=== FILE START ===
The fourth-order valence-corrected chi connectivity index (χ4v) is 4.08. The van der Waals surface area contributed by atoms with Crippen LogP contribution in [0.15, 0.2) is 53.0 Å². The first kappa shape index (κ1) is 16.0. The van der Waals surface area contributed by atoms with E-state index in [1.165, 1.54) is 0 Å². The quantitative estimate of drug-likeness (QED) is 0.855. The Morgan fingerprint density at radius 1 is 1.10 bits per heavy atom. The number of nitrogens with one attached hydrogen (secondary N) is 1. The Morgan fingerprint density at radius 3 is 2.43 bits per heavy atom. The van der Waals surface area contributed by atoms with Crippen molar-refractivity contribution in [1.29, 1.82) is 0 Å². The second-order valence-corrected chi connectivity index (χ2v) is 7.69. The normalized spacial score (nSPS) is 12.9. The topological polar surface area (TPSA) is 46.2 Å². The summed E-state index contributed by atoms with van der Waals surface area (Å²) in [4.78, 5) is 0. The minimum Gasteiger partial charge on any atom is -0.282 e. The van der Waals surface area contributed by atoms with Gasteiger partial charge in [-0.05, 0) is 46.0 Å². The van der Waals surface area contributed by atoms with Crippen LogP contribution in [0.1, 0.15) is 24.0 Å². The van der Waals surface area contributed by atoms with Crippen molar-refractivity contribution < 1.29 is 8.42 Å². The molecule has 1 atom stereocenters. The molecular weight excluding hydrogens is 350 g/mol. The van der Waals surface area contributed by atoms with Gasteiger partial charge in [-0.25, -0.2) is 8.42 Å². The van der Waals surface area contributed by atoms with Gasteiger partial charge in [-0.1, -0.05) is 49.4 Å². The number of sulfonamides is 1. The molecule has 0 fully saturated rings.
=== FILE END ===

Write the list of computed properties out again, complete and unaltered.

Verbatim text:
The fourth-order valence-corrected chi connectivity index (χ4v) is 4.08. The van der Waals surface area contributed by atoms with Crippen LogP contribution in [0.15, 0.2) is 53.0 Å². The first kappa shape index (κ1) is 16.0. The van der Waals surface area contributed by atoms with E-state index in [1.165, 1.54) is 0 Å². The quantitative estimate of drug-likeness (QED) is 0.855. The Morgan fingerprint density at radius 1 is 1.10 bits per heavy atom. The number of nitrogens with one attached hydrogen (secondary N) is 1. The Morgan fingerprint density at radius 3 is 2.43 bits per heavy atom. The van der Waals surface area contributed by atoms with Crippen molar-refractivity contribution in [1.29, 1.82) is 0 Å². The second-order valence-corrected chi connectivity index (χ2v) is 7.69. The normalized spacial score (nSPS) is 12.9. The topological polar surface area (TPSA) is 46.2 Å². The summed E-state index contributed by atoms with van der Waals surface area (Å²) in [4.78, 5) is 0. The minimum Gasteiger partial charge on any atom is -0.282 e. The van der Waals surface area contributed by atoms with Gasteiger partial charge in [-0.05, 0) is 46.0 Å². The van der Waals surface area contributed by atoms with Crippen LogP contribution in [0.1, 0.15) is 24.0 Å². The van der Waals surface area contributed by atoms with Crippen molar-refractivity contribution < 1.29 is 8.42 Å². The molecule has 1 atom stereocenters. The molecular weight excluding hydrogens is 350 g/mol. The van der Waals surface area contributed by atoms with Gasteiger partial charge in [-0.25, -0.2) is 8.42 Å². The van der Waals surface area contributed by atoms with Gasteiger partial charge in [-0.1, -0.05) is 49.4 Å². The number of sulfonamides is 1. The molecule has 0 fully saturated rings.